In courtrooms, mixing up the probability of “A given B’” with “B given A” is known as the “prosecutor’s fallacy”. In 1999, a court convicted Sally Clark of the murder of her two sons, in part because a medical expert claimed the chance of two accidental cot deaths was one in 73m. Even if this number was right – which it isn’t – it did not reflect the chance she was innocent. A double murder was also very rare: the relative likelihood of the two explanations was key and with new evidence and better statistical reasoning, an appeal court quashed the conviction.
There was controversy after a recent Observer headline referred to Bayes’s theorem as “obscure”. His ideas may be little known by the public, but they are growing among scientists. Many complex analyses done during the pandemic have been “Bayesian”, including modelling lockdown effects, the ONS infection survey, and Pfizer-BioNTech’s vaccine trial. The term “credible interval”, rather than “confidence interval”, is the giveaway.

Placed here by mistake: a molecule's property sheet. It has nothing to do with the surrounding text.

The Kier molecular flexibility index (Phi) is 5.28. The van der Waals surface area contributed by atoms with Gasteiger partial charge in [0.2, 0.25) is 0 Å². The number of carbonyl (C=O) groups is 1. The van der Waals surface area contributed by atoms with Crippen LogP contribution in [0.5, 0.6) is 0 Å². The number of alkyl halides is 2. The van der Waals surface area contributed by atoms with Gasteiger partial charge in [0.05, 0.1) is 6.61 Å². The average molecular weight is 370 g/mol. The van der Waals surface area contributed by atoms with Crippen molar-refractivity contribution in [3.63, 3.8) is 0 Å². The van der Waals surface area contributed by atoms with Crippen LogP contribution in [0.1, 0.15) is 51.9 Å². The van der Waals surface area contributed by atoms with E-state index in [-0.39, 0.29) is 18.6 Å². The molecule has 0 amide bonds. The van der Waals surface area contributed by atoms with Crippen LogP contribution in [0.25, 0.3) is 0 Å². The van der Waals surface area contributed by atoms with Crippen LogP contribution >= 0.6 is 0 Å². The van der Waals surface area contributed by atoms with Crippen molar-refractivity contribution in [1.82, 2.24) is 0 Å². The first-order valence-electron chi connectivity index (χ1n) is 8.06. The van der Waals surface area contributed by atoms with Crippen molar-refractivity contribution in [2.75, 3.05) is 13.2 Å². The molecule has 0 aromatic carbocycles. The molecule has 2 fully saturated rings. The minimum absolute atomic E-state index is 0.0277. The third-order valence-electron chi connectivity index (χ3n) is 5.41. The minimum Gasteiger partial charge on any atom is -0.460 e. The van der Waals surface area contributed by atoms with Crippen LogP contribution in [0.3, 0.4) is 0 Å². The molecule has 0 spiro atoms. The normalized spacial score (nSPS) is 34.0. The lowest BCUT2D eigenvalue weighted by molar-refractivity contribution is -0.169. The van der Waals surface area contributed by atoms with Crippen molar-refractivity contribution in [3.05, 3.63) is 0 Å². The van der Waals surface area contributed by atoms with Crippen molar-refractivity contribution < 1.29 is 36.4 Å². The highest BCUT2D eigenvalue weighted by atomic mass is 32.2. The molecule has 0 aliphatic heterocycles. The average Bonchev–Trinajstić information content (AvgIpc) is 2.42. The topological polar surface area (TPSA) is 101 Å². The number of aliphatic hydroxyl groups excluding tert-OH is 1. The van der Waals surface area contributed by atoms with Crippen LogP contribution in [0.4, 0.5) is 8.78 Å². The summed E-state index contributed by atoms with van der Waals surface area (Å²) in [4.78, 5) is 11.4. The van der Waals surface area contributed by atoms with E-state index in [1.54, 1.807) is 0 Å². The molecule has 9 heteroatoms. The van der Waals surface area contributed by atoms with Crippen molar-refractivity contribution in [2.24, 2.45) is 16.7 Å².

Last week, Cass Business School announced the renaming of its institution after Bayes and his theorem. The obscure tomb in nearby Bunhill Fields is worth a visit.
Author(s): David Spiegelhalter, Anthony Masters
Publication Date: 25 April 2021
Publication Site: The Guardian